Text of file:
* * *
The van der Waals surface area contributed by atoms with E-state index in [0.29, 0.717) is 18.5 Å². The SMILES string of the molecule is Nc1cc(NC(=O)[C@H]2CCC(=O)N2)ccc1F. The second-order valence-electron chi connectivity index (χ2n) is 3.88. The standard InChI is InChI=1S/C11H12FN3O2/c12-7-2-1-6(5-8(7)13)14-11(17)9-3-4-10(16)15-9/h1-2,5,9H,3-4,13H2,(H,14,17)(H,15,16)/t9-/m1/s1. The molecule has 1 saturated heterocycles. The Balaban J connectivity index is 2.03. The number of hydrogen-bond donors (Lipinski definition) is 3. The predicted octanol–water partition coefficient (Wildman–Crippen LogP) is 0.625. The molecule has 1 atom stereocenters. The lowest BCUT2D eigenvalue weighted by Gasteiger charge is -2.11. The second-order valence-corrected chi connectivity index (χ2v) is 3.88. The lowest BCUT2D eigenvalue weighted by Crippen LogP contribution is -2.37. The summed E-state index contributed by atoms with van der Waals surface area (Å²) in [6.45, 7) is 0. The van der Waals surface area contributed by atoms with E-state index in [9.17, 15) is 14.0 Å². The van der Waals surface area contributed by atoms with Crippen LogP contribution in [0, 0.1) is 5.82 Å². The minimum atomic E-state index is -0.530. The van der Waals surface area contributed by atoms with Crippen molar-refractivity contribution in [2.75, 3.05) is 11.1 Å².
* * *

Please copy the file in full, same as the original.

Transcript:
The van der Waals surface area contributed by atoms with E-state index in [0.29, 0.717) is 18.5 Å². The SMILES string of the molecule is Nc1cc(NC(=O)[C@H]2CCC(=O)N2)ccc1F. The second-order valence-electron chi connectivity index (χ2n) is 3.88. The standard InChI is InChI=1S/C11H12FN3O2/c12-7-2-1-6(5-8(7)13)14-11(17)9-3-4-10(16)15-9/h1-2,5,9H,3-4,13H2,(H,14,17)(H,15,16)/t9-/m1/s1. The molecule has 1 saturated heterocycles. The Balaban J connectivity index is 2.03. The number of hydrogen-bond donors (Lipinski definition) is 3. The predicted octanol–water partition coefficient (Wildman–Crippen LogP) is 0.625. The molecule has 1 atom stereocenters. The lowest BCUT2D eigenvalue weighted by Gasteiger charge is -2.11. The second-order valence-corrected chi connectivity index (χ2v) is 3.88. The lowest BCUT2D eigenvalue weighted by Crippen LogP contribution is -2.37. The summed E-state index contributed by atoms with van der Waals surface area (Å²) in [6.45, 7) is 0. The van der Waals surface area contributed by atoms with E-state index in [9.17, 15) is 14.0 Å². The van der Waals surface area contributed by atoms with Crippen LogP contribution in [0, 0.1) is 5.82 Å². The minimum atomic E-state index is -0.530. The van der Waals surface area contributed by atoms with Crippen molar-refractivity contribution in [2.75, 3.05) is 11.1 Å².